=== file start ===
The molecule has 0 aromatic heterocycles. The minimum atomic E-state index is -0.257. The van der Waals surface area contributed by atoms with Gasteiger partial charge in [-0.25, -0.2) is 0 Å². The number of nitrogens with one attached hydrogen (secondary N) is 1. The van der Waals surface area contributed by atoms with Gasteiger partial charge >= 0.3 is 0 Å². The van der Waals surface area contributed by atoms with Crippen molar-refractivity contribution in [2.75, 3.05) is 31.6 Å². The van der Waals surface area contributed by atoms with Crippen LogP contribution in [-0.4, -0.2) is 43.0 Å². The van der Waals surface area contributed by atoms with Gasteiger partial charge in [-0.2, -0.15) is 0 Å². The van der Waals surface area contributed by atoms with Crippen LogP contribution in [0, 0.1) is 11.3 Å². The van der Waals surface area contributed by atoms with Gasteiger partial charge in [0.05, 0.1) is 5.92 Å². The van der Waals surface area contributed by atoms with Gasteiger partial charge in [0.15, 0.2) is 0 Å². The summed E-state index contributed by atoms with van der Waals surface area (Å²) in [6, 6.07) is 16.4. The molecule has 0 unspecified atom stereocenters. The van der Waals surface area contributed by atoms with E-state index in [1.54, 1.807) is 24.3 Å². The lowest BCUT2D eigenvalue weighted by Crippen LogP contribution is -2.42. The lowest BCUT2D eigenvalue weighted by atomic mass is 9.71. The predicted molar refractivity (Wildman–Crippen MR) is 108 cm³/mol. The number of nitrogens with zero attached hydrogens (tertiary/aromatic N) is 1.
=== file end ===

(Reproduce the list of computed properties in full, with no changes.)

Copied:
The molecule has 0 aromatic heterocycles. The minimum atomic E-state index is -0.257. The van der Waals surface area contributed by atoms with Gasteiger partial charge in [-0.25, -0.2) is 0 Å². The number of nitrogens with one attached hydrogen (secondary N) is 1. The van der Waals surface area contributed by atoms with Gasteiger partial charge >= 0.3 is 0 Å². The van der Waals surface area contributed by atoms with Crippen molar-refractivity contribution in [2.75, 3.05) is 31.6 Å². The van der Waals surface area contributed by atoms with Crippen LogP contribution in [-0.4, -0.2) is 43.0 Å². The van der Waals surface area contributed by atoms with Gasteiger partial charge in [-0.2, -0.15) is 0 Å². The van der Waals surface area contributed by atoms with Crippen LogP contribution in [0, 0.1) is 11.3 Å². The van der Waals surface area contributed by atoms with Gasteiger partial charge in [0.05, 0.1) is 5.92 Å². The van der Waals surface area contributed by atoms with Gasteiger partial charge in [0.15, 0.2) is 0 Å². The summed E-state index contributed by atoms with van der Waals surface area (Å²) in [6, 6.07) is 16.4. The molecule has 0 unspecified atom stereocenters. The van der Waals surface area contributed by atoms with E-state index in [1.54, 1.807) is 24.3 Å². The lowest BCUT2D eigenvalue weighted by Crippen LogP contribution is -2.42. The lowest BCUT2D eigenvalue weighted by atomic mass is 9.71. The predicted molar refractivity (Wildman–Crippen MR) is 108 cm³/mol. The number of nitrogens with zero attached hydrogens (tertiary/aromatic N) is 1.